Kaz Williams’ dad, Jim Simnett, has lived with us for 18 months, while Wendy Burton’s husband, Ian, moved into the home’s Churnet Lodge household four years ago because of his young onset dementia.
“Dad really settled into Barrowhill Hall after we tried a couple of places nearer to home,” said Kaz, who lives in Stapenhill in Burton on Trent.
“He’s very happy here. He loves to sit in the lounge in front of the fireplace and put his feet up.
“I can’t fault the staff. They are doing a brilliant job. I’d love to be able to touch him and hug him but I know that’s not possible at the moment.”
Kaz, her two sisters and her mum, used to visit two or three times a week. Their children and Jim’s grandchildren did, too.
They now visit weekly at the window or, when it’s permitted, in a chalet that’s been installed in the garden. This is where families can sit with their loved ones at a safe distance and wearing masks.
“We’re not sure how much he realises what’s going on,” said Kaz, “but the first time I saw him in the family chalet, he said to me, “Where have you been?” That’s the most he’s said to me in ages!”
Reassuring care offers Wendy a chance to rest
Wendy used to regularly make a 42-mile round trip from her home in Derbyshire to visit husband, Ian. Much as she misses him, the lockdown has been a chance for her to have a break.
“The whole situation has only been concerning in that it’s out of my control. But, I feel really confident in him being at Churnet Lodge,” she said.
“I know I can call at any time to see how he is and we get weekly updates every Wednesday. Our daughters and I went to see him a while ago in the chalet. Although we were wearing masks, he knew who we were, even though he can’t speak to us anymore.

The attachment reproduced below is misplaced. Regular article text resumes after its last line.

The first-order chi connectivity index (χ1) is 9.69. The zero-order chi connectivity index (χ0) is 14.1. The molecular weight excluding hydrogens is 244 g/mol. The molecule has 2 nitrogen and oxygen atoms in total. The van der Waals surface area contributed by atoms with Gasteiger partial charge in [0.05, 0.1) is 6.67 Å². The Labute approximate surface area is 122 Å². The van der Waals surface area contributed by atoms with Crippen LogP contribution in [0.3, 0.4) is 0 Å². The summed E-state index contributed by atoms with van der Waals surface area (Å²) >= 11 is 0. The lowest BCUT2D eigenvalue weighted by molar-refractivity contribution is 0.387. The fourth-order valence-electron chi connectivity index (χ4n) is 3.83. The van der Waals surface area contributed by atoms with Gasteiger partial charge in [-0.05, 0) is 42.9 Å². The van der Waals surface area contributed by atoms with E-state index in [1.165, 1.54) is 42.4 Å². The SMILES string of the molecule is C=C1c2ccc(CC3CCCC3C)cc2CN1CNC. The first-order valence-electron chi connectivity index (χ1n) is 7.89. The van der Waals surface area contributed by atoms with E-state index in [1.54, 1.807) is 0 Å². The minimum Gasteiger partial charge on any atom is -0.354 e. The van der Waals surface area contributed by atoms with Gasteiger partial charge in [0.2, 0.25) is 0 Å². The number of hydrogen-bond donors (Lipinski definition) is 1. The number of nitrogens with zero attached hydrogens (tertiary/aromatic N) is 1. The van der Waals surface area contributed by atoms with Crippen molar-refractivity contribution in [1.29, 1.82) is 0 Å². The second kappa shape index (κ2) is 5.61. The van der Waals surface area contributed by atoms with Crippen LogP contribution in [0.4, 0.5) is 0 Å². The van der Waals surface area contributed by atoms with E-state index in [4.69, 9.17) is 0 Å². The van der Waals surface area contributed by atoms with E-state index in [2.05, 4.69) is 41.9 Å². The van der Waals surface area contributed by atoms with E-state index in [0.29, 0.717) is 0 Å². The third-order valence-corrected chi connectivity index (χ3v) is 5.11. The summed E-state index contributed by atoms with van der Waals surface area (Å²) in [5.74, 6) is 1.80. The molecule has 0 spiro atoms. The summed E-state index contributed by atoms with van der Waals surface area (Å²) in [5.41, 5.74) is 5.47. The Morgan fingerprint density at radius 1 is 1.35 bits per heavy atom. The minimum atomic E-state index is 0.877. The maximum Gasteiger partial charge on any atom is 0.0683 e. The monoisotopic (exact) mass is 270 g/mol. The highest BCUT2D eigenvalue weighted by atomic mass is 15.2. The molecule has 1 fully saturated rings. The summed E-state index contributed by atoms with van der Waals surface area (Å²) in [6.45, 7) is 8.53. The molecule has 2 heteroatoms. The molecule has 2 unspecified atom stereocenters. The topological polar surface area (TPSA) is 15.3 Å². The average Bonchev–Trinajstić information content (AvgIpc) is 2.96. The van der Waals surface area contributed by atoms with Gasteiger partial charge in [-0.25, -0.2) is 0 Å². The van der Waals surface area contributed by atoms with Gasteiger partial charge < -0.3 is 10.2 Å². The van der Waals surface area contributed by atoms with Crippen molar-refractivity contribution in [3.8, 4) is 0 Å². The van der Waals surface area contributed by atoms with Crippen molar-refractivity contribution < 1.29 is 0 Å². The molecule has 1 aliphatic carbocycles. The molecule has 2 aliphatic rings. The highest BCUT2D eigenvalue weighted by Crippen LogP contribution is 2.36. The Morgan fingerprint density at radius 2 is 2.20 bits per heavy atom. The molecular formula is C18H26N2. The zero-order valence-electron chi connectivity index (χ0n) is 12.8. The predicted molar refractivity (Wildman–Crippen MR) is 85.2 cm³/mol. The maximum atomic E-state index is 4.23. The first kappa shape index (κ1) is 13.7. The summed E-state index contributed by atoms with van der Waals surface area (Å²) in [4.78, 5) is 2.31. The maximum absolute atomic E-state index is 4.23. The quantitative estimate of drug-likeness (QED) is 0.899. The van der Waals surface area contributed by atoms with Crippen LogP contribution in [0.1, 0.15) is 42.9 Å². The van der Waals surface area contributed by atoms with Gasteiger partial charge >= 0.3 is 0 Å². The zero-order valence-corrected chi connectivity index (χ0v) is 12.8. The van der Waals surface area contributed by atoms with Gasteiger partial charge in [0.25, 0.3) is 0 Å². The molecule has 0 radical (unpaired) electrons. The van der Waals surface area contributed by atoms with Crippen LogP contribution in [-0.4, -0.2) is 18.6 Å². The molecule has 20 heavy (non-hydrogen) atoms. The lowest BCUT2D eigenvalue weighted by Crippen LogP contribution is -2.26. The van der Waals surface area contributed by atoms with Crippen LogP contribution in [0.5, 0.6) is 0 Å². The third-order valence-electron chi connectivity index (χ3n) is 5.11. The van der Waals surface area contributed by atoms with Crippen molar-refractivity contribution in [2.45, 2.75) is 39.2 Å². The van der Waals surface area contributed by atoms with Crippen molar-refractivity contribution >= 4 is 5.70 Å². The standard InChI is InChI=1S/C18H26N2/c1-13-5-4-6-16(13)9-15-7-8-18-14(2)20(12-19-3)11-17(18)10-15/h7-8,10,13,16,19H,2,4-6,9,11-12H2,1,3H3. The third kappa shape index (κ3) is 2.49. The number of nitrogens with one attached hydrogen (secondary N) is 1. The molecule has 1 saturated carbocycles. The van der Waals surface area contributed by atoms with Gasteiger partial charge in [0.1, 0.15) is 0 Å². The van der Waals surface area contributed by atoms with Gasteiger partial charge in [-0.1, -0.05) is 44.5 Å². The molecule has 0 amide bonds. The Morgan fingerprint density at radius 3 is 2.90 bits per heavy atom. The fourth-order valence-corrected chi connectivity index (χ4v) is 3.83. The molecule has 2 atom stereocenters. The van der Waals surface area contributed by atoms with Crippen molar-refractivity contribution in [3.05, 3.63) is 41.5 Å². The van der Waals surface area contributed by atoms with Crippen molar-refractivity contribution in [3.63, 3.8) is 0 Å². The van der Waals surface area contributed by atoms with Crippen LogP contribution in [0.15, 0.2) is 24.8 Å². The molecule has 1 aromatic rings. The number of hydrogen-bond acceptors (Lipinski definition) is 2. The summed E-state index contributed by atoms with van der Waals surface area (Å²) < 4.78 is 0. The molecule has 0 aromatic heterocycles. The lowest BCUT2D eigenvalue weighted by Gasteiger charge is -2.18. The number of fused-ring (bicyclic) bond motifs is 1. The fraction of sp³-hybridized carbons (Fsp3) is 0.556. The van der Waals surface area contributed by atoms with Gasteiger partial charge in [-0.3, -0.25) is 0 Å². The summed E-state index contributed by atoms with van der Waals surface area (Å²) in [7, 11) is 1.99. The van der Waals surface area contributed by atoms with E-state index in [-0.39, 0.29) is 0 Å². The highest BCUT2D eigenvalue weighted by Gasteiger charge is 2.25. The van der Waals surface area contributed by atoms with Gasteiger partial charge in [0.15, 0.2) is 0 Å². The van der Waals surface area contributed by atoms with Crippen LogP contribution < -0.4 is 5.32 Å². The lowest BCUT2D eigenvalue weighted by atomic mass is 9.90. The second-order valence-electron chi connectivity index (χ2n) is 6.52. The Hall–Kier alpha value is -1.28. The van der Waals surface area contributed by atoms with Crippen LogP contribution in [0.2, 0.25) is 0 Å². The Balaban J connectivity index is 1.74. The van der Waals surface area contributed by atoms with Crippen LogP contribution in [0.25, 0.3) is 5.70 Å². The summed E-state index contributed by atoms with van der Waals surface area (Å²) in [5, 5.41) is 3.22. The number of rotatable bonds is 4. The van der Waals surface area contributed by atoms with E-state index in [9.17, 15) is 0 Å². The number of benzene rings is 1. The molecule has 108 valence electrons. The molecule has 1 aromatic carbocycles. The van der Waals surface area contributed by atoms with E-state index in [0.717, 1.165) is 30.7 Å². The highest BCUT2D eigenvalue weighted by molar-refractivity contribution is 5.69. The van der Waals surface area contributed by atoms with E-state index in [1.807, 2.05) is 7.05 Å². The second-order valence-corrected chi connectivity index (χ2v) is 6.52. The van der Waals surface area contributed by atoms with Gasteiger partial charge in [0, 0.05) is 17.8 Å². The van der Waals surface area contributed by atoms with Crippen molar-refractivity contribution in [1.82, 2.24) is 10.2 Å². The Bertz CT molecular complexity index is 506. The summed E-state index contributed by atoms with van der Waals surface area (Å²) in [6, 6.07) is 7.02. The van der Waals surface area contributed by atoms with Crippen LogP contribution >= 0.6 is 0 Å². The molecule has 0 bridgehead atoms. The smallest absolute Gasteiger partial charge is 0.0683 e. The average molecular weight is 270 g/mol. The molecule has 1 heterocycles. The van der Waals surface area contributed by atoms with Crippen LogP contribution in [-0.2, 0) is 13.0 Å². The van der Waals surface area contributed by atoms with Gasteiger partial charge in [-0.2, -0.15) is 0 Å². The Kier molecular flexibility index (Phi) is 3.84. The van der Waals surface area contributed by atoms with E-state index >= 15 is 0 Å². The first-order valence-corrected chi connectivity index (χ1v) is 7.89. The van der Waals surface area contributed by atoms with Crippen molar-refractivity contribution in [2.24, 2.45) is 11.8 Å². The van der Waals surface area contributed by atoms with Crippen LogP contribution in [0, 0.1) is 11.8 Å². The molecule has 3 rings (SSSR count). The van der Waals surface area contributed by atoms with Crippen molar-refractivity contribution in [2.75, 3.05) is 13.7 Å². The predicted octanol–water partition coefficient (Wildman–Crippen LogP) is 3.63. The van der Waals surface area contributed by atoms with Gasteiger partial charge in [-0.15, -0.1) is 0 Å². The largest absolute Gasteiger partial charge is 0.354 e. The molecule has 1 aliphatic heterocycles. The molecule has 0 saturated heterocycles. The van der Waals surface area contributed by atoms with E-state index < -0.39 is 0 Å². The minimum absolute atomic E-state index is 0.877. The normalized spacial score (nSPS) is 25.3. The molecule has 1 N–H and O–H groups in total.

“He put our coffee cups together, which was really romantic, and he sat with us for maybe half an hour. He usually wants to walk all the time. He looked so well, it was wonderful to see him.”
Our families have access to a private Facebook group where staff can share photos and information. Home manager, Matthew Whitfield, holds monthly meetings for families via Zoom so they can share any questions or concerns.
“I’m always available at the end of the phone should a family member want to speak to me,” he said.
“We keep them in touch with their loved ones as much as possible. We know it’s not the same as being able to hold their hand. Their patience and understanding has been amazing and we would like to thank them for that.”
Recent research suggests confidence among the public to move a relative into residential care has fallen during the pandemic. Around a third of respondents are now less likely to seek a place for their loved one.
Confident to come into care
Sharon Farnell’s mum, Eileen, has lived at Barrowhill Hall for just over a year. She said people should have confidence in choosing to move a relative in.
“I would like to be able to see Mum more but I know the staff are trying to keep her and all the other residents safe.
“I’ve recommended Barrowhill Hall to a number of friends,” she said. “They are getting to a point where their relative needs care and I don’t want them to be put off by the pandemic.”
A nurse from Tean hopes social care workers will get more recognition as a result of the coronavirus pandemic.
Lucy Salt, 28, started work at Barrowhill Hall – her first job in the care sector – just three months ahead of the national outbreak.
“Before this happened, I think care homes were forgotten,” said Lucy. “Now, I think there’s more awareness. I hope people will have more respect for us and the job we do.’’
Day-to-day care of more than 60 residents at Barrowhill Hall changed in advance of the pending pandemic.
Strict infection control measures were put in place. Wearing personal protective equipment (PPE) and checking their own and residents’ temperatures became mandatory for all staff.